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Models of small group learning

Group learning theory distinguishes cooperative from collaborative learning, although both models are influenced by John Dewey's view that "education is a social enterprise in which all individuals have an opportunity to contribute and to which all feel a responsibility" (see Matthews et al).

Cooperative learning

Cooperative work is accomplished by the division of labour among

participants, where each person is responsible for a portion of the problemsolving.

(Roschelle & Teasley 1995)

Joseph Cuseo (1992) distinguishes cooperative learning from other forms of small group learning in terms of six procedural elements. He defines it as:

A learner-centred instructional process in which small intentionally selected

groups of 3-5 students work interdependently on a well-defined learning task; individual students are held accountable for their own performance and the instructor serves as a facilitator/consultant in the group learning process.


The six features are: 1. Intentional group formation - to create the 'optimal social learning environment'. The tutor selects group members according to predetermined criteria (such as different levels of academic achievement, learning styles, ethnic backgrounds, personality profiles) deliberately chosen to maximise heterogeneity and diversity of perspectives. 2. Continuity of group interaction - groups meet regularly over an extended period of time, so that they develop into a tightly knit social network. 3. Interdependence among group members - certain procedures aim to encourage groups to develop a group identity and a sense of 1

collective responsibility for one another's learning. For example, groups work towards a clearly defined, common goal; each group member is assigned a specific role (group manager, group recorder, group spokesperson etc); groups do ice-breaking activities when the group is first formed. "The key assumption here is that the potential cognitive benefits of small group learning are more likely to be realized in a social context characterized by group cohesiveness, mutual trust, and emotional security." (p7) 4. Individual accountability - students are graded individually. The idea here is to reduce "social loafing"; there is a danger that individuals will not pull their weight when placed in a group, so we need to be able to identify the unique output/effort of each one. 5. Explicit attention to the development of social skills - a major objective of cooperative learning. Students are taught communication and team skills to prepare them for group work, and whilst involved in it are invited to reflect on how their social interaction in groups has affected their individual learning. 6. Instructor as facilitator - the tutor functions as a "learned peer or collegial coach", circulating among the groups, clarifying the tasks, giving encouragement etc. The principles of cooperative learning are built on well established lines of theory, research and practice:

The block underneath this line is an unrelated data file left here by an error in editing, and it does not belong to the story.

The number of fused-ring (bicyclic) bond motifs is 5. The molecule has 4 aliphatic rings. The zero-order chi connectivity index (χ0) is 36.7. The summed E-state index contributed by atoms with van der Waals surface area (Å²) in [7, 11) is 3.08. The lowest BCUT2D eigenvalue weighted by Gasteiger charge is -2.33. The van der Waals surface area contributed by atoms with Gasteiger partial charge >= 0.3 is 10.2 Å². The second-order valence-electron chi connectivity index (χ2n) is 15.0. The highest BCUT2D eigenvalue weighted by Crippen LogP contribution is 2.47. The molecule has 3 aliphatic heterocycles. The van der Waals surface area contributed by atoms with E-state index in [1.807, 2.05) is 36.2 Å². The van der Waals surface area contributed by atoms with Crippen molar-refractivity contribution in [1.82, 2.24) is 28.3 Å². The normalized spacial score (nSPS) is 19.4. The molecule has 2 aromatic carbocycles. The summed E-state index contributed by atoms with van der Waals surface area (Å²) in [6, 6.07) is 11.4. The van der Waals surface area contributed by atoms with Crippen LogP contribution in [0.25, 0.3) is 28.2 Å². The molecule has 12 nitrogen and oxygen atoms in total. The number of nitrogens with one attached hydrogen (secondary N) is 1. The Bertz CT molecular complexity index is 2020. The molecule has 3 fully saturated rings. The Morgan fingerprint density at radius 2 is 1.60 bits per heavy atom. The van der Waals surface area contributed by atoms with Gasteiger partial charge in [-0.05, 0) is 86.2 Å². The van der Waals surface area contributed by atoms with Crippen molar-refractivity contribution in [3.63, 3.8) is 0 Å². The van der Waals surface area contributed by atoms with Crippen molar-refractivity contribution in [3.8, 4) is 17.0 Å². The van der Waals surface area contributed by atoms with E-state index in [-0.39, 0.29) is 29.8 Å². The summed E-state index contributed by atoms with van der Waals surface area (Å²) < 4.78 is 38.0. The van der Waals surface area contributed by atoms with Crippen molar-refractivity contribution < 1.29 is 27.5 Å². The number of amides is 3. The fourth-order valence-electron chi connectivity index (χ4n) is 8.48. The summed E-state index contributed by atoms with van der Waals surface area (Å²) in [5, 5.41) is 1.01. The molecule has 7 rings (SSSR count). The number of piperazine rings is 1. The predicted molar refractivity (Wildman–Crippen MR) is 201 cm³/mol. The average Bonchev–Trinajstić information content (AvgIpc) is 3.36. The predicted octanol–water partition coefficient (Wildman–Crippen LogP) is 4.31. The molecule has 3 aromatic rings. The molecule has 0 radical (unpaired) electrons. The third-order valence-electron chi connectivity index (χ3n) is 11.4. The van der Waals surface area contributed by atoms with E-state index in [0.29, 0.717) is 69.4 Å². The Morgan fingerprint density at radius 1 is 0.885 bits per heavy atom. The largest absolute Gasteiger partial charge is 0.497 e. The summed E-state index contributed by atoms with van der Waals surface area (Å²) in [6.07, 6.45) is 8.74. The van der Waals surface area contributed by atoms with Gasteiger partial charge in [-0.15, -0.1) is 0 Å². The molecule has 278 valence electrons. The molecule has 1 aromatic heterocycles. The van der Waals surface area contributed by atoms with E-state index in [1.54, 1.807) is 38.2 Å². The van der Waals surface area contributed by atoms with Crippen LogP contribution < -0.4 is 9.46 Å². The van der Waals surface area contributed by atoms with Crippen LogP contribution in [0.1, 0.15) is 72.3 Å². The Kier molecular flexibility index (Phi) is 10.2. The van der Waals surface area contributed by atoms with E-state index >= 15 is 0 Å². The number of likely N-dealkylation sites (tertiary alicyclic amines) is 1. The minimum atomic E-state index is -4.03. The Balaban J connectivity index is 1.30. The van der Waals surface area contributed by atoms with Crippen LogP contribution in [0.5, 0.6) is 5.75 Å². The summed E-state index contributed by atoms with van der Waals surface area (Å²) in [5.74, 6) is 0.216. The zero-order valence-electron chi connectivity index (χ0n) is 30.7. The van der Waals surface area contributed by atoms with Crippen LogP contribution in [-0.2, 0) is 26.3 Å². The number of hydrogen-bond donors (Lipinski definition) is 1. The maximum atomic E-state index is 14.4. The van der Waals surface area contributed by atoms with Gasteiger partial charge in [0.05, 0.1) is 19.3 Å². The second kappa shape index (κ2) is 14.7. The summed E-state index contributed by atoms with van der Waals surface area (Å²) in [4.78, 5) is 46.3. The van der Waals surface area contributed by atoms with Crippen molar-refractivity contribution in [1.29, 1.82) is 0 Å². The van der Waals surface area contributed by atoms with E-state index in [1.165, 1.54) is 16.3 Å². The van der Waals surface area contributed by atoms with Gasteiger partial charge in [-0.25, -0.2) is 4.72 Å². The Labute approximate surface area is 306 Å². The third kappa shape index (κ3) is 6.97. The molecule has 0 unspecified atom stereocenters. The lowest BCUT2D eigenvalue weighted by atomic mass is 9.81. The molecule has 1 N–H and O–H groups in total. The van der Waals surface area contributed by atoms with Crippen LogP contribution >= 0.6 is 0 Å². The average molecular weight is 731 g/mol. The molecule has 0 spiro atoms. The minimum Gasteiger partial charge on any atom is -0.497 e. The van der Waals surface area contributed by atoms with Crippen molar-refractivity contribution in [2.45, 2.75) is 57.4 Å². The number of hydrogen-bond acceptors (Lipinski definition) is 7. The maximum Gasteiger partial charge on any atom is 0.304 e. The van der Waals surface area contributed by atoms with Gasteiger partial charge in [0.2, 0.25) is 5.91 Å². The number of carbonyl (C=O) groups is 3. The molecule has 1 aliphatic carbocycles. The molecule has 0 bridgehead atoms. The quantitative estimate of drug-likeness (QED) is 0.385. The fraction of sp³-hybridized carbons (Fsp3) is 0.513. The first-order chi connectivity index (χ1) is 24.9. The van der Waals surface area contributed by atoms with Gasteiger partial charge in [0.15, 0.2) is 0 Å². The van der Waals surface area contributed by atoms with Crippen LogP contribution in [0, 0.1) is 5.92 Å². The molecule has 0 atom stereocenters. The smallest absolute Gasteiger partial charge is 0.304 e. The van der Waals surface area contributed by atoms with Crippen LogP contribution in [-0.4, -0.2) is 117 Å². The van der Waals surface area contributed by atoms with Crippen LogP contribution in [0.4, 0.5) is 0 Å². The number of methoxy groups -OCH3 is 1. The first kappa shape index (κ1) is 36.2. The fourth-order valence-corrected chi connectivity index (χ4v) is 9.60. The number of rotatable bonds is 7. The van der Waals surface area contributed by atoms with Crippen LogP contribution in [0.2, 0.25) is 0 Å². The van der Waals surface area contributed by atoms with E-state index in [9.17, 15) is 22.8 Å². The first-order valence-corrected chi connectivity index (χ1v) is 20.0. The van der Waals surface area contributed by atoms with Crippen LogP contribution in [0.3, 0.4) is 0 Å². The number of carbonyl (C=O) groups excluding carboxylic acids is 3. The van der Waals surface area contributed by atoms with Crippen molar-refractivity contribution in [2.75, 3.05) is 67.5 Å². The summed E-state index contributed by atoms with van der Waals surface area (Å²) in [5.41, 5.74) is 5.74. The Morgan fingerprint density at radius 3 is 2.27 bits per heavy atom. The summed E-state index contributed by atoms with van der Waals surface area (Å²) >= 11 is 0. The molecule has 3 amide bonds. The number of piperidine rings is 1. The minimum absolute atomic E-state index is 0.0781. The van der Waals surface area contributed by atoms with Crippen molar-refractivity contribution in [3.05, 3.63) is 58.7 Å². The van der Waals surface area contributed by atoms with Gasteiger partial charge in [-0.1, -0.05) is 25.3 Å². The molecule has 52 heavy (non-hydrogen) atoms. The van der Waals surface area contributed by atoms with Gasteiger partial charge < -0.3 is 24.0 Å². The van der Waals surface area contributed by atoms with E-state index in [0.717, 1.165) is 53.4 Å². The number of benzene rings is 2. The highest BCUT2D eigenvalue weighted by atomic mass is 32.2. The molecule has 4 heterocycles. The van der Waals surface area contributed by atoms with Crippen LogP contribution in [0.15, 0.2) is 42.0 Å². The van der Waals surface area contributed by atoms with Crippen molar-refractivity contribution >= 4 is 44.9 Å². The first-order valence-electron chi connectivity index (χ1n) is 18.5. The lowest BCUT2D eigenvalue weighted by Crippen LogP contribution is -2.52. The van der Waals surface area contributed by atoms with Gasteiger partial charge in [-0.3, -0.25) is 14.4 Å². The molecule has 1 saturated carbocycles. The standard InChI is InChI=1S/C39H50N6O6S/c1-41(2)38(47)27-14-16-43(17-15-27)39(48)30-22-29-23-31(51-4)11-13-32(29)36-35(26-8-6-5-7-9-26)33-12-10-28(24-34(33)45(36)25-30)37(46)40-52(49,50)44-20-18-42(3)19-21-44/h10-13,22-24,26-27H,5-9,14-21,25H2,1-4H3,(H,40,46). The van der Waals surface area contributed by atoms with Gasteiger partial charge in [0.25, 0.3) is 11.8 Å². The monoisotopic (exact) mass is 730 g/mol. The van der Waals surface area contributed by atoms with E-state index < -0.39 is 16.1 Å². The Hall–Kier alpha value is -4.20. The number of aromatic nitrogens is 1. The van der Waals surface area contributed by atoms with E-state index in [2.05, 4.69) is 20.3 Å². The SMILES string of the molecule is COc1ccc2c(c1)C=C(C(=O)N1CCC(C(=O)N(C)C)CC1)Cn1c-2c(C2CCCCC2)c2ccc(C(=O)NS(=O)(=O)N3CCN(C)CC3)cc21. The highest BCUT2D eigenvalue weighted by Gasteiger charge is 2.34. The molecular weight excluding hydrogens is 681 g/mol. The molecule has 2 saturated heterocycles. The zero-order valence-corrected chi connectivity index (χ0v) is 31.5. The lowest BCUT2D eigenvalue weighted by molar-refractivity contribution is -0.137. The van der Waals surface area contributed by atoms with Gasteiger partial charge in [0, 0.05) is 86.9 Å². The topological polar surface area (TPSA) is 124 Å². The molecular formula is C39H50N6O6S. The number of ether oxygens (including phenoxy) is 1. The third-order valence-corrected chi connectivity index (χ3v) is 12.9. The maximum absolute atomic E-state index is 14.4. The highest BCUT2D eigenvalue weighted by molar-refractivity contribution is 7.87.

There are at least three general theoretical perspectives that have guided

research on cooperative learning. The most influential is social interdependence theory, whose roots extend from Kurt Koffka in the early 1900s to Kurt Lewin and Morton Deutsch in the mid-1900s, to the authors of this article. Its central proposition is that the way social interdependence is structured determines how individuals interact with each other which, in turn, determines outcomes. Positive interdependence (cooperation) creates promotive interaction, negative interdependence (competition) creates oppositional interaction, and no interdependence (individualistic efforts) results in an absence of interaction. From the theories of Piaget and Vygotsky comes the cognitive development theory, with the proposition that when individuals cooperate, socio-cognitive conflict occurs that creates cognitive disequilibrium, which in turn stimulates perspective-taking ability and cognitive development. Both the work on structuring academic controversies and research on cognitive restructuring are drawn from this orientation. Based on the work of Skinner, Bandura, Homans, Thibaut and Kelly, and more recently, Slavin, behavioral learning theory focuses

on the impact of group contingencies on learning; its main proposition is that actions followed by extrinsic rewards will be repeated.

(Johnson & Johnson 1993)

Johnson and Johnson suggest that cooperation should play the dominant role in any classroom. More than 120 studies carried out between 1924 and 1981 indicate that cooperative learning experiences encourage higher achievement than their competitive or individualistic counterparts. Cooperative activities also tend to promote the development of higher order levels of thinking, essential communication skills, improved motivation, positive self esteem, social awareness and tolerance for individual differences. Research also indicates that where students simply observe other group members working, or listen to others explaining and discussing things, this will not enable them to learn the material; they must be actively involved in the group process for learning to occur. (Tribe 1994:26